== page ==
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Easy Home Made Fruit Leather

| August 24, 2009 | Featured, Food
Views: 9680 | 1 Comment

Those dried, chewy strips of fruit found in the snack and health isle of your grocery store are an excellent replacement for candy bars but command a premium price. Ironic really, if you consider that like jams, fruit leather is just one more way to get additional mileage out of low to middle quality fruits before they go bad. Pretty much any fruit that can be made into jams can be made into fruit leather (i.e. I haven’t had much luck with things like citrus and bananas). One drawback (or advantage, depending on your nutritional outlook) is that the fruit leather described below do not have the powerful artificial preservatives present in their commercial counterparts. As such, they should not be stored for long periods at room temperatures. Either consume within a couple days or freeze for later.

Fruit Sources

Prime candidates for fruit leather include fruits on sale at your grocers, inexpensive local & seasonal fruit and canned fruits that you might need to rotate out of your food storage plan. Another good source, if abundant in your area are foraged fruits. Once you mastered the basic process, don’t be afraid to try some fruit combinations and additives like spices, seeds or nuts.

Prepping the Fruit

First prepare your fruit by washing thoroughly if fresh. Frozen fruits should be thawed completely and any excess moisture drained. Similarly, canned fruits should be drained, but save the liquid from the can in case you need to sweeten or thin your mix later.

Prepping the Fruit Paste

blender_fruit

The next step is pureeing. This step reduces the fruit to a smooth consistent paste. This will help create a regular texture and all moisture to evaporate evenly in later stages. The consistency you are going for is that of very thick applesauce. If your mixture is to dry, add TINY amounts of water, mix thoroughly and test the consistency again. Vegetable pectin can be found in most grocery stores and can help thicken up thinner mixtures as can the simmering stage.

This is also a good point to introduce spices and sweeteners (sugar is fine, honey is better but introduces moisture). Remember that warm flavors tend to be more intense but also that the dehydrated final product will be very concentrated. Personally, I find most ripe fruit plenty sweet on its own, but tarter fruits and those lower in natural sugar may call for a little help.

As with homemade jams, adding some lemon juice can improve the results and longevity. I find that about one tablespoon per two cups of fruit does the trick for me.

I’m fond of using the jam setting on my bread maker after the puree stage as it simultaneously reduces, mixes and sterilizes my fruit leather paste without fuss or mess. You can achieve the same results on your stove top though. Using a heavy saucepan, bring to boil while stirring and slowly add any sugar (optional). Reduce the heat after the initial boil and skim any foam from the top. Simmer over low-medium heat for 30 to 45 minutes, stirring frequently, until mixture has thickened suitably. Allow to cool to a safe temperature while preparing your drying surface.

Preparing Your Drying Surface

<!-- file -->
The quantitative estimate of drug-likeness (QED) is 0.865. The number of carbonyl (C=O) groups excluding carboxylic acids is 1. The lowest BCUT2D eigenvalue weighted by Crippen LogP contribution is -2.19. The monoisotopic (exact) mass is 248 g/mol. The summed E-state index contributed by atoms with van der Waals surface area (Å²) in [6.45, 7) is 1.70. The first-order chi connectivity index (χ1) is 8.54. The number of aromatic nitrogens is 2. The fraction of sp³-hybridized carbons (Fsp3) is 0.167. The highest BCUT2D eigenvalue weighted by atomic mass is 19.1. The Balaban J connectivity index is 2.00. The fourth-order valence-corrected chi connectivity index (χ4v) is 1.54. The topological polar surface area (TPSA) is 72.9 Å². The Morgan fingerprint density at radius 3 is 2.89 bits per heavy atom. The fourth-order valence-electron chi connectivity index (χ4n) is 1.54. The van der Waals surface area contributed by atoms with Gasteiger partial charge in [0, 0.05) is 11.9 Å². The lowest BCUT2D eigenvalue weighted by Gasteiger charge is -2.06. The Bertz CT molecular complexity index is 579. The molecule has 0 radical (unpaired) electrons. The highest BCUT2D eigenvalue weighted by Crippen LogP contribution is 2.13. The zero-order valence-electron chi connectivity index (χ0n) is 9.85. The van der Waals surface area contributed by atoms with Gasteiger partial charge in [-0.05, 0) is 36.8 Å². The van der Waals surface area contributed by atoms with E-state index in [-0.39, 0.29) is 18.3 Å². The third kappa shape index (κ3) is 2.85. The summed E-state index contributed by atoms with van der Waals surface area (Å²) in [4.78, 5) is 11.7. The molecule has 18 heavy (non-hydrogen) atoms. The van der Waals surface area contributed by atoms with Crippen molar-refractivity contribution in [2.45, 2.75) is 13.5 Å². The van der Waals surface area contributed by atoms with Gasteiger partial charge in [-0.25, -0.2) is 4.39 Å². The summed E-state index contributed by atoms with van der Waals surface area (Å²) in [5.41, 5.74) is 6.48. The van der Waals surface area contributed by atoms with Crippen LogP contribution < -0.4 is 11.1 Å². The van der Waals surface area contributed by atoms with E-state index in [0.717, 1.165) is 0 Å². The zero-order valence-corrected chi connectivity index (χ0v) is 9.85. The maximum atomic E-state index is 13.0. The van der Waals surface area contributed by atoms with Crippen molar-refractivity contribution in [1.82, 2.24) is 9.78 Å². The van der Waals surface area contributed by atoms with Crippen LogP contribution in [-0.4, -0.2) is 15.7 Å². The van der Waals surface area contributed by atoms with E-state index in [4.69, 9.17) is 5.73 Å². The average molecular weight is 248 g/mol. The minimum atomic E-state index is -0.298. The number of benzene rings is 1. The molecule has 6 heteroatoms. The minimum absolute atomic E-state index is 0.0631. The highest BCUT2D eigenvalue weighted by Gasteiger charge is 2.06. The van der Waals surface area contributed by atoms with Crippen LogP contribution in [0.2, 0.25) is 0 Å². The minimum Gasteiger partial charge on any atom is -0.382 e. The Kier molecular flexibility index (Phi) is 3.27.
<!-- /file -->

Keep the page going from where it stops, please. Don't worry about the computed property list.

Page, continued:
Next prepare a drying surface for your “fruit paste”. I recommend wax paper or parchment paper on a large baking sheet. If you have a food dehydrator lining its trays with wax or parchment paper is an option but be sure to leave enough space to allow air to circulate. Some folks prefer plastic wrap, but if you go this route use the heavy gauge, temperature safe type, not your standard cling wrap. Your fruit layer should be solid, not transparent, no more than 1/4″ thick. Expect this to reduce by about half during the drying process.

Drying Times & Temperatures

overn_fruit_leather

A standard oven can be used for drying fruit leather. Set your oven for about 150 degrees for about 6-10 hours. If your oven has an internal fan, consider running it regularly to circulate the moisture laden air out. Otherwise, leaving the oven door slightly ajar periodically will achieve the same result.

Food dehydrators run about the same time to try fruit leather, though generally, no special measures need to be taken to circulate air (after all, that’s what a food dehydrator is suppose to do).

I’ve never tried dehydrating by sunlight, but I suspect that measures will need to be taken to deter pests and a strong, steady supply of sunlight will be necessary. This method may not be practical in areas with high humidity though.

Allow dried leather to cool. Cut dried fruit leather in strips with a pizza cutter or kitchen shears (right through the paper or plastic wrap). Do not remove the paper or plastic. Roll up and store in the refrigerator (short term) or freezer (long term).

Fruit Leather Recipes

Christmas Fruit Leather

  • 2 quarts bottled applesauce
  • 6 ounces frozen cranberry juice concentrate
  • 3-4 tablespoons sunflower seeds or chopped nuts (optional)
  • 3 tablespoons of lemon juice (optional)
  • 1 tablespoon of pectin (optional)

Prepare as above, but do not add nuts/seed until after applying your fruit paste to the drying trays.

Blueberry Peach Fruit Leather

  • 4 peaches peeled and sliced
  • 2 heaping cups blueberries
  • 2 cups unsweetened applesauce
  • 1/2 cup of sugar (optional)
  • 1 tablespoon lemon juice
  • ½ tablespoon of pectin (optional)

Peach Fruit Leather

  • 8 peaches peeled and sliced
  • 2 cups of unsweetened applesauce
  • 1 tablespoon lemon juice
  • ½ tablespoon of pectin (optional)
  • 1/2 cup of sugar (optional)

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